I twist and turn as the Fates
Spin the multicolored threads
That are the web of life.
Strength and beauty grace my path
And Mother’s gaze softens
As she looks upon my weaving.
PaganSquare is a community blog space where Pagans can discuss topics relevant to the life and spiritual practice of all Pagans.
In today's Watery Wednesday edition, the PaganNewsBeagle brings you stories of our Pagan, witchy, and polytheist communities. Triumph for Maetreum of Cybele; a fairy census; Wiccan city council invocation; what's proper clerical wear for Pagans?; Pagan rock-n-roll.
In great news for all minority religions embattled by small-minded civic authorities, the Appeals Court of the State of New York ruled in favor of the Maetreum of Cybele ending a lengthy legal struggle over property tax exemption. The Wild Hunt has the story....
Winter in Britain – it’s dark and it’s wet. Not very cold, compared to what I grew up with in Canada, but the damp just seaps into your bones. It’s a different kind of winter, one that I still sometimes have trouble getting to grips with.
The darkness is the first thing that my body has difficulty coping with. If it’s dark outside, my body wants to sleep. I’m very much a daytime person. Here in the UK, at a latitude of 52.0594° N (where I grew up it was 45.9500° N) it gets dark a lot earlier than what I’m used to, and it’s not light outside much before 8.30 or 9am in the darkest part of the year. Hibernation mode kicks in. I struggle to get out of bed even though I’ve had a great sleep if it’s still dim out. Come summer, and it’s light at 3.30am, I can get out and greet the sunrise no problem.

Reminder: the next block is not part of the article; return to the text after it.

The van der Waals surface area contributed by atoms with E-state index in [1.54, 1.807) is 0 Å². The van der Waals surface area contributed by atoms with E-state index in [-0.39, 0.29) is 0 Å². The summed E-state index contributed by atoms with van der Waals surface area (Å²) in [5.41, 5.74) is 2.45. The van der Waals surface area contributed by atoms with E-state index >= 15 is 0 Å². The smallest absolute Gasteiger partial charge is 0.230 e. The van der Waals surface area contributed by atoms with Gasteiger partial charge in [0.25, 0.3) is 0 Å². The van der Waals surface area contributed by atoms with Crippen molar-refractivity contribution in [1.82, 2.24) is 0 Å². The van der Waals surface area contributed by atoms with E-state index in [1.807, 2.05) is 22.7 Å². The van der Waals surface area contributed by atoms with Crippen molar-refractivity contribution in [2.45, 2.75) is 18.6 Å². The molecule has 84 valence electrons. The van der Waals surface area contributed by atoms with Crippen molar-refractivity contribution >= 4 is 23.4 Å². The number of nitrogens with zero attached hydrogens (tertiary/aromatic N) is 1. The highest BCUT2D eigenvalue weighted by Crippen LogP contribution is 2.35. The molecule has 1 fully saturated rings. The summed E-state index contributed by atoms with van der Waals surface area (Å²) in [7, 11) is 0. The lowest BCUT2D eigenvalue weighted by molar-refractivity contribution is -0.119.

The darkness has a real thick, heavy quality to it sometimes, with overcast skies and damp air all around you, sounds hushed in the shadows. Like a blanket, it can completely cover you and, if you like your head above the covers, can seem stifling. I’ve had to learn to work with the darkness, to enjoy it, to see its beauty.
You are invited to The 2014 Annual Hassle-Free Thanksgiving Event.
I started it in the early 80s. It’s no longer annual or face-to-face, but I do it as many years as I can, because it makes me happy. Hey, the silly title alone always lifts my spirit.
They say that back in the dawn of days, She of the Moon conceived a desire to divide This from That.
She went to the stag and said, "Stag, give me your antler, that I may divide This from That."
The stag gave her his antler, and from this she made a knife. But when she went to divide This from That, lo! the knife broke in her hand.
The diplomatic event between an Indigenous nation (the Wampanoag) and English settlers in 1621, in a seaside Native town called Patuxet in present-day Massachusetts, has taken dramatic and far-flung turns in the mainstream American version of what became the holiday known as Thanksgiving.
In the autumn of 1621, Wampanoag Chief Massasoit and a large contingency of Indigenous soldiers engaged in diplomatic meetings with the settlers over a three-day feast that included women and children. Before this contingency of leaders met with the settlers, the People surely held lengthy council meetings, consulted their nation's rules of law in dealing with foreigners, and engaged in consensus-style voting before any action was taken. Determining the intentions of the uninvited English squatters would have been a top priority....
Here’s something I’ve observed that I think may be a common phenomenon within many groups of people working together. It has to do with compatibility, honesty, and integrity.
Your group is open to anyone who wishes to join in your shared work. There is no method by which individuals are vetted for membership. They simply attend meetings. Well, that’s mistake number one. No filtering to avoid antagonists....